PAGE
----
A Game of Catch by Richard Wilbur

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Synopsis

Full-color watercolor paintings highlight an insightful story about neighborhood boys and baseball, first published in The New Yorker, by the 1987 Poet Laureate of the United States.
 

About Richard Wilbur

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When Richard Wilbur's Things of This World (1956) won the 1957 Pulitzer Prize and the National Book Award the same year, the N.Y. Times commented editorially: "A seemingly effortless craftsman, Mr. Wilbur reveals a fine lyrical gift, a searching wit and, in his translations, a sympathetic kinship to the works of others." Wilbur was born in New York City and educated at Amherst College and Harvard University. During the late 1950s he taught at Wesleyan University. He has also been on the English faculty at Harvard and Wellesley College, and he is a member of both the American Academy of Arts and Sciences and the National Institute of Arts and Letters. With Lillian Hellman he wrote the libretto for the opera Candide. He also is one of the premier translators of his generation. He has translated Moliere's Tartuffe and Misanthrope and many poems of Andrei Voznesensky and others. Co-recipient of the Bollingen Translation Prize in 1963, he was made the second Poet Laureate of the United States in 1987.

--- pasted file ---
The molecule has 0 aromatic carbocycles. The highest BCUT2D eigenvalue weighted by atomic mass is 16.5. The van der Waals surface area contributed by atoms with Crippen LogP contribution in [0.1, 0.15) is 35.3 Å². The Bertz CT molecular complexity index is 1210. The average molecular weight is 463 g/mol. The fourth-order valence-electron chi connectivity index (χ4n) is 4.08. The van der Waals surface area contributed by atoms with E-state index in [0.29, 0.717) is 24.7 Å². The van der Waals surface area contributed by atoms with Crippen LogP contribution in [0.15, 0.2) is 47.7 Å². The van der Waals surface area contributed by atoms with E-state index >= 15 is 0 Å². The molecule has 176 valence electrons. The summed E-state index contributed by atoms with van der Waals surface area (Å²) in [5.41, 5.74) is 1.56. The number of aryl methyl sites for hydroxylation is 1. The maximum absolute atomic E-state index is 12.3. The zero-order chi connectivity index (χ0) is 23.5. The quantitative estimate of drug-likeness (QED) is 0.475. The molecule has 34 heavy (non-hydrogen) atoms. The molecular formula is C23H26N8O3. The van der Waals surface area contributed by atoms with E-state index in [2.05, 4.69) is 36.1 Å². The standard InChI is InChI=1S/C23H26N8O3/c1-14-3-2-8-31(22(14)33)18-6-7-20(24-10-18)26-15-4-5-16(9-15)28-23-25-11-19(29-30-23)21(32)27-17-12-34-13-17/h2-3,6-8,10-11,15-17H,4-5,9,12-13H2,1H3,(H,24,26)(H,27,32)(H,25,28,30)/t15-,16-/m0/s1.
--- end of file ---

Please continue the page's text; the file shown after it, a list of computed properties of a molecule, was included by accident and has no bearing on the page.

Published March 1, 1994 by Harcourt Childrens Books (J). 29 pages
Genres: Children's Books.

Unrated Critic Reviews for A Game of Catch

Kirkus Reviews

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Seemingly amiable play becomes anything but in a distinguished poet's brief, disturbing story, first published 40 years ago in the New Yorker.

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Publishers Weekly

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Three boys, two gloves and one bad attitude add up to a zero-fun afternoon of baseball. More an illustrated short story than a traditional picture book (the text originally ran in the New Yorker in 19

Apr 04 1994 | Read Full Review of A Game of Catch

Publishers Weekly

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More an illustrated short story than a traditional picture book (the text originally ran in the New Yorker in 1953), this odd tale of manners showcases former U.S. poet laureate Wilbur's fluency in the compact, colorful language of sport: ``Then he would burn the ball straight toward Monk, and it...

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